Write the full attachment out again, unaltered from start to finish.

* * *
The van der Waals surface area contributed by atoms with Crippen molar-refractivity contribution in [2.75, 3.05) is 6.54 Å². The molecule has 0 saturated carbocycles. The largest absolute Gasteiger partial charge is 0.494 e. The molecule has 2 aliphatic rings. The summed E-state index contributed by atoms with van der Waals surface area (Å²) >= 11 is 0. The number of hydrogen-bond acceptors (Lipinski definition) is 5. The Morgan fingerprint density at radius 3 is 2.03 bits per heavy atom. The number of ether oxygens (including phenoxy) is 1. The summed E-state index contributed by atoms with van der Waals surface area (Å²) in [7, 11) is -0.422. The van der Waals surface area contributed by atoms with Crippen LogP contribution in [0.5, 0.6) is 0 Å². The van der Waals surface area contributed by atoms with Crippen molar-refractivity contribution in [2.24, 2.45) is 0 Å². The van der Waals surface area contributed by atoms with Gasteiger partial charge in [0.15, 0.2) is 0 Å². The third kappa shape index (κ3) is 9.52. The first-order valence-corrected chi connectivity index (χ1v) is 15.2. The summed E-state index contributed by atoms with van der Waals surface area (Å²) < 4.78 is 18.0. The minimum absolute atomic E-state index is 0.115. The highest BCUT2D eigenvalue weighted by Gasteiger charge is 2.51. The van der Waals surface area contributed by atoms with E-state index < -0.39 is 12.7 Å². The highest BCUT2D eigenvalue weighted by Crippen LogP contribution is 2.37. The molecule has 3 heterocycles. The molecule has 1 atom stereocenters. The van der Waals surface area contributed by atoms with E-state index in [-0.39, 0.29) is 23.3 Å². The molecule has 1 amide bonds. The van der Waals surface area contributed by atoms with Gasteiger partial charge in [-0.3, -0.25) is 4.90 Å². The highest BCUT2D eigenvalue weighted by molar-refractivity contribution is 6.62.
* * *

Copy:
The van der Waals surface area contributed by atoms with Crippen molar-refractivity contribution in [2.75, 3.05) is 6.54 Å². The molecule has 0 saturated carbocycles. The largest absolute Gasteiger partial charge is 0.494 e. The molecule has 2 aliphatic rings. The summed E-state index contributed by atoms with van der Waals surface area (Å²) >= 11 is 0. The number of hydrogen-bond acceptors (Lipinski definition) is 5. The Morgan fingerprint density at radius 3 is 2.03 bits per heavy atom. The number of ether oxygens (including phenoxy) is 1. The summed E-state index contributed by atoms with van der Waals surface area (Å²) in [7, 11) is -0.422. The van der Waals surface area contributed by atoms with Crippen LogP contribution in [0.5, 0.6) is 0 Å². The van der Waals surface area contributed by atoms with Crippen molar-refractivity contribution in [2.24, 2.45) is 0 Å². The van der Waals surface area contributed by atoms with Gasteiger partial charge in [0.15, 0.2) is 0 Å². The third kappa shape index (κ3) is 9.52. The first-order valence-corrected chi connectivity index (χ1v) is 15.2. The summed E-state index contributed by atoms with van der Waals surface area (Å²) < 4.78 is 18.0. The minimum absolute atomic E-state index is 0.115. The highest BCUT2D eigenvalue weighted by Gasteiger charge is 2.51. The van der Waals surface area contributed by atoms with E-state index < -0.39 is 12.7 Å². The highest BCUT2D eigenvalue weighted by Crippen LogP contribution is 2.37. The molecule has 3 heterocycles. The molecule has 1 atom stereocenters. The van der Waals surface area contributed by atoms with E-state index in [-0.39, 0.29) is 23.3 Å². The molecule has 1 amide bonds. The van der Waals surface area contributed by atoms with Gasteiger partial charge in [-0.3, -0.25) is 4.90 Å². The highest BCUT2D eigenvalue weighted by molar-refractivity contribution is 6.62.